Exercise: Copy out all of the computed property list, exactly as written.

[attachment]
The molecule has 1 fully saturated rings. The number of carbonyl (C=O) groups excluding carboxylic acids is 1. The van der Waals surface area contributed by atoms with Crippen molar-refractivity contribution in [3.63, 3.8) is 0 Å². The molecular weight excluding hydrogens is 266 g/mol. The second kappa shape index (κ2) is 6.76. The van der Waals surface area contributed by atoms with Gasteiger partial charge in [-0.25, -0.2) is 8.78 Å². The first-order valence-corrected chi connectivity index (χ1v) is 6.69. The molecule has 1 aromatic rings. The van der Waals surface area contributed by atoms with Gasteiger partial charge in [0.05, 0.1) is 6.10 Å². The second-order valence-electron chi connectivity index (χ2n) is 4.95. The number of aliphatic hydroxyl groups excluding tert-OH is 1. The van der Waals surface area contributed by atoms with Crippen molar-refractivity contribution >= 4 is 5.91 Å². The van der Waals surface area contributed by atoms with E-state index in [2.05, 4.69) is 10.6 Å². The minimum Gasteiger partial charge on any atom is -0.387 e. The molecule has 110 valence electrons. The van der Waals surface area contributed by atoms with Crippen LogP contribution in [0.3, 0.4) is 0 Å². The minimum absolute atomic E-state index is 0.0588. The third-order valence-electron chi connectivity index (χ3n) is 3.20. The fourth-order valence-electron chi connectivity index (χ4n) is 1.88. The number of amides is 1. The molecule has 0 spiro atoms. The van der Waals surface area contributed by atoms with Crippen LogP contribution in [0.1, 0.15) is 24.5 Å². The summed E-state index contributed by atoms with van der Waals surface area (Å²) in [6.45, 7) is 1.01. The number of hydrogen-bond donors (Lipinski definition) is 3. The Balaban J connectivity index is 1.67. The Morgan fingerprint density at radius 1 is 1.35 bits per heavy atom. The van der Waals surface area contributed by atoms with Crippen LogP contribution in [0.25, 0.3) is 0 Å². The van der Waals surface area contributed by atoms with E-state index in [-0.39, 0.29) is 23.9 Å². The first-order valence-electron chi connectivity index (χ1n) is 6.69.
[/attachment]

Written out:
The molecule has 1 fully saturated rings. The number of carbonyl (C=O) groups excluding carboxylic acids is 1. The van der Waals surface area contributed by atoms with Crippen molar-refractivity contribution in [3.63, 3.8) is 0 Å². The molecular weight excluding hydrogens is 266 g/mol. The second kappa shape index (κ2) is 6.76. The van der Waals surface area contributed by atoms with Gasteiger partial charge in [-0.25, -0.2) is 8.78 Å². The first-order valence-corrected chi connectivity index (χ1v) is 6.69. The molecule has 1 aromatic rings. The van der Waals surface area contributed by atoms with Gasteiger partial charge in [0.05, 0.1) is 6.10 Å². The second-order valence-electron chi connectivity index (χ2n) is 4.95. The number of aliphatic hydroxyl groups excluding tert-OH is 1. The van der Waals surface area contributed by atoms with Crippen molar-refractivity contribution >= 4 is 5.91 Å². The van der Waals surface area contributed by atoms with E-state index in [2.05, 4.69) is 10.6 Å². The minimum Gasteiger partial charge on any atom is -0.387 e. The molecule has 110 valence electrons. The van der Waals surface area contributed by atoms with Crippen LogP contribution in [0.3, 0.4) is 0 Å². The minimum absolute atomic E-state index is 0.0588. The third-order valence-electron chi connectivity index (χ3n) is 3.20. The fourth-order valence-electron chi connectivity index (χ4n) is 1.88. The number of amides is 1. The molecule has 0 spiro atoms. The van der Waals surface area contributed by atoms with Crippen LogP contribution in [0.1, 0.15) is 24.5 Å². The summed E-state index contributed by atoms with van der Waals surface area (Å²) in [6.45, 7) is 1.01. The number of hydrogen-bond donors (Lipinski definition) is 3. The Balaban J connectivity index is 1.67. The Morgan fingerprint density at radius 1 is 1.35 bits per heavy atom. The van der Waals surface area contributed by atoms with Crippen LogP contribution in [0.25, 0.3) is 0 Å². The van der Waals surface area contributed by atoms with E-state index in [-0.39, 0.29) is 23.9 Å². The first-order valence-electron chi connectivity index (χ1n) is 6.69.